For hospitals to continue to provide excellent care for adult spinal deformity (ASD) surgery, they must be able to adequately recover their costs for these procedures. The introduction of Medicare’s Prospective Payment System (PPS) in 1983 led to the development of a fixed payment amount for each patient upon hospital discharge (https://www.cms.gov/Medicare/Medicare-Fee-for-Service-Payment/AcuteInpatientPPS/index.html).1 The fixed payment amount is determined based on the particular diagnosis-related group (DRG) coded at patient discharge and it is intended that this fixed amount covers the cost of a typical patient receiving the specific treatment/surgery designated by the DRG.

However, the value of the reimbursement for the same DRG code differs between institutions based on multiple factors, including institution type (academic or private), institution location (urban or suburban), cost outliers, and disproportionate payments.1 Academic institutions are considered to have indirect medical education costs that include salaries of residents/fellows and extra tests/procedures for teaching purposes. This increases the DRG reimbursement rate based on a percentage determined by the ratio of interns and residents to hospital beds (42 Code of Federal Regulations [CFR] Part 412).2 Urban and suburban hospitals are reimbursed at different rates based on the application of a wage index. Prevailing wage rates are used in local areas to adjust hospital DRGs to accurately compensate for higher- and lower-wage institutions (42 CFR section 412.60).2 Cost outliers compensate for cases of extremely high cost (42 CFR sections 412.84, 412.86), and disproportionate share payments allow more reimbursement to hospitals that treat a larger percentage of low-income patients (42 CFR section 412).2 A recent study by Ugiliweneza et al. noted that large variation existed within the same DRG codes, although their analysis focused on 30-, 60- and 90-day bundled payments.3 Wright et al. also found that cost variations within spinal DRGs are significantly higher than in the total joint replacement DRGs.4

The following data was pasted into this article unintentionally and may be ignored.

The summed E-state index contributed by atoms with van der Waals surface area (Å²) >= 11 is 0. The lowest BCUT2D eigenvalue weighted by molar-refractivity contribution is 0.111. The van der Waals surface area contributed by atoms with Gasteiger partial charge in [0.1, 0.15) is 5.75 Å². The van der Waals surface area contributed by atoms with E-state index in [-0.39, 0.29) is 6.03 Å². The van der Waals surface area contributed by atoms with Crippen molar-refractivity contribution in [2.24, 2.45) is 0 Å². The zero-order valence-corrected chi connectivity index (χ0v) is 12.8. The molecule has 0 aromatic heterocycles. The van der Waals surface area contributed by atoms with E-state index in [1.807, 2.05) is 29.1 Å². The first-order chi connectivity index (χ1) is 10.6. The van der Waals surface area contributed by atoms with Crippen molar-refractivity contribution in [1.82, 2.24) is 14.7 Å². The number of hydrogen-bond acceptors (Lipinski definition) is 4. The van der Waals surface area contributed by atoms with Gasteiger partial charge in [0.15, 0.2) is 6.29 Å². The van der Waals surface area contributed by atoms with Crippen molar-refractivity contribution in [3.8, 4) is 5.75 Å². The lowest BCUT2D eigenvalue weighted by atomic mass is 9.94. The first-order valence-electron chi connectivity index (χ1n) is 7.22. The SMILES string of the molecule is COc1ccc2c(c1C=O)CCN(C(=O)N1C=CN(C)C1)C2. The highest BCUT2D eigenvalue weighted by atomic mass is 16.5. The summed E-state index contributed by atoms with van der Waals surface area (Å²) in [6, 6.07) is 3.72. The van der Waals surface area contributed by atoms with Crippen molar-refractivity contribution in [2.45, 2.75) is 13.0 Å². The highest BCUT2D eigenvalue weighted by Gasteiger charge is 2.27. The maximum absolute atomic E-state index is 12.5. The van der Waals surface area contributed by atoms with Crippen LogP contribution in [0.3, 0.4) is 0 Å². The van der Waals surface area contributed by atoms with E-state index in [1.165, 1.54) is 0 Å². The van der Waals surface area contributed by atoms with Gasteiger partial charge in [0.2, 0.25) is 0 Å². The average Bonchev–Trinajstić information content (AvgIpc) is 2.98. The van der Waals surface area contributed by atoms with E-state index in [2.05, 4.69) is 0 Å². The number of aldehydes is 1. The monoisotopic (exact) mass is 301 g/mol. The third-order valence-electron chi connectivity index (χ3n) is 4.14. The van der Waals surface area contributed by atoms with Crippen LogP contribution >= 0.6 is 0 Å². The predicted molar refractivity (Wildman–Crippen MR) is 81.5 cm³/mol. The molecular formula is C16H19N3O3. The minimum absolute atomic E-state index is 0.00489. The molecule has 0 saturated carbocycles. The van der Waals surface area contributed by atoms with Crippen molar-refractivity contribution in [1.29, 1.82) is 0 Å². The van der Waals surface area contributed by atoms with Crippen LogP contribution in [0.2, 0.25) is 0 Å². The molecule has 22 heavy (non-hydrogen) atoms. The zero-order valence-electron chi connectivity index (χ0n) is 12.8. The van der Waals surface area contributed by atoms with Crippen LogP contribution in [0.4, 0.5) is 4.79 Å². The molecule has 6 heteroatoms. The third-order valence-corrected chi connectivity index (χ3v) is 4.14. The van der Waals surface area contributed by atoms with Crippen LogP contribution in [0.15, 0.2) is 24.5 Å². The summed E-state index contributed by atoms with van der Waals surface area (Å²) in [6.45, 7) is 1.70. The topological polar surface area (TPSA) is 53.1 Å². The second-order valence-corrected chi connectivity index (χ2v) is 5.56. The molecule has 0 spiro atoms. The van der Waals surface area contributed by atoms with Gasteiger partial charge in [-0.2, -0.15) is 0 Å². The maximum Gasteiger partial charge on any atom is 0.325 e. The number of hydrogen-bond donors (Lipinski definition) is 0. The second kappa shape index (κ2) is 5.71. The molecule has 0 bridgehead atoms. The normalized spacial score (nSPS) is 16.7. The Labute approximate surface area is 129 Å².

Because the DRG coding limits the reimbursement amount available per case based on many factors that are not controllable by the surgeons or hospital, it becomes critical that DRG coding is completed properly for maximum reimbursement. With limited literature, the impact of improper DRG coding to the financial health of hospitals, and ultimately to the availability and quality of patient care, is not well understood. Spine surgeons and hospitals must begin to understand the differences and impacts of DRG coding within their specialty given that inadequate reimbursement may make ASD surgery cost prohibitive. This analysis compiles recent DRG reimbursement data and stratifies it to educate surgeons and hospitals to the reimbursement differences based on proper DRG coding.

Methods

The Inpatient PPS PC Pricer (cms.gov) was used to collect Medicare reimbursement data from 2015 for ASD procedure DRGs at 12 hospitals across the US. The hospitals included both academic and private institutions in both urban and suburban areas. Academic, or teaching, hospitals are defined by 42 CFR Part 403.902 as any institution that received a payment under 1886(d)(5)(B), 1886(h), or 1886(s) of the Social Security Act during the last calendar year for which such information is available. Academic hospitals have programs for interns, residents, and fellows approved by the Accreditation Council for Graduate Medical Education, the American Osteopathic Association, the American Dental Association, or the American Podiatric Medical Association, or one that leads to board certification by the American Board of Medical Specialties. The increase in DRG reimbursement rate for academic hospitals is based on a percentage determined by the ratio (r) of interns and residents to hospital beds (42 CFR Part 412). The indirect adjustment teaching factor is:

eq1
in which c is a multiplier set by Congress, currently 1.35.2